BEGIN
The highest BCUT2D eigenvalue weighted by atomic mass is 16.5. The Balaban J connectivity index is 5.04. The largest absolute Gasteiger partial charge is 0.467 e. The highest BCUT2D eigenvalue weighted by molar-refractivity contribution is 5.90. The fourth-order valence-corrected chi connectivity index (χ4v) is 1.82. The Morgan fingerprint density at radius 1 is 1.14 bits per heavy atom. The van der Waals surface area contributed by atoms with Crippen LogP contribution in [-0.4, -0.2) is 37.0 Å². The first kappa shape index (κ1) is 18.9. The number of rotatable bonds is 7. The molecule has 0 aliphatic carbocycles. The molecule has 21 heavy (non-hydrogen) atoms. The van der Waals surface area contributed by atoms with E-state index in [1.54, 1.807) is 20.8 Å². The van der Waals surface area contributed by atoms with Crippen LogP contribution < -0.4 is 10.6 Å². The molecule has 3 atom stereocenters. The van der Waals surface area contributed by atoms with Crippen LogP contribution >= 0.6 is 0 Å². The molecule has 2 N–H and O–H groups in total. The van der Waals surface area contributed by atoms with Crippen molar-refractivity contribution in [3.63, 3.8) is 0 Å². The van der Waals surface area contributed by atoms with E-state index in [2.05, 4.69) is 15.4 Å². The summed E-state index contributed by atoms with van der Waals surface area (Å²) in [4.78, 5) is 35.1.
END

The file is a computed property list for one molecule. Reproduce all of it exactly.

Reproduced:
The highest BCUT2D eigenvalue weighted by atomic mass is 16.5. The Balaban J connectivity index is 5.04. The largest absolute Gasteiger partial charge is 0.467 e. The highest BCUT2D eigenvalue weighted by molar-refractivity contribution is 5.90. The fourth-order valence-corrected chi connectivity index (χ4v) is 1.82. The Morgan fingerprint density at radius 1 is 1.14 bits per heavy atom. The van der Waals surface area contributed by atoms with Crippen LogP contribution in [-0.4, -0.2) is 37.0 Å². The first kappa shape index (κ1) is 18.9. The number of rotatable bonds is 7. The molecule has 0 aliphatic carbocycles. The molecule has 21 heavy (non-hydrogen) atoms. The van der Waals surface area contributed by atoms with E-state index in [1.54, 1.807) is 20.8 Å². The van der Waals surface area contributed by atoms with Crippen LogP contribution < -0.4 is 10.6 Å². The molecule has 3 atom stereocenters. The van der Waals surface area contributed by atoms with Crippen LogP contribution >= 0.6 is 0 Å². The molecule has 2 N–H and O–H groups in total. The van der Waals surface area contributed by atoms with Crippen molar-refractivity contribution in [3.63, 3.8) is 0 Å². The van der Waals surface area contributed by atoms with E-state index in [2.05, 4.69) is 15.4 Å². The summed E-state index contributed by atoms with van der Waals surface area (Å²) in [4.78, 5) is 35.1.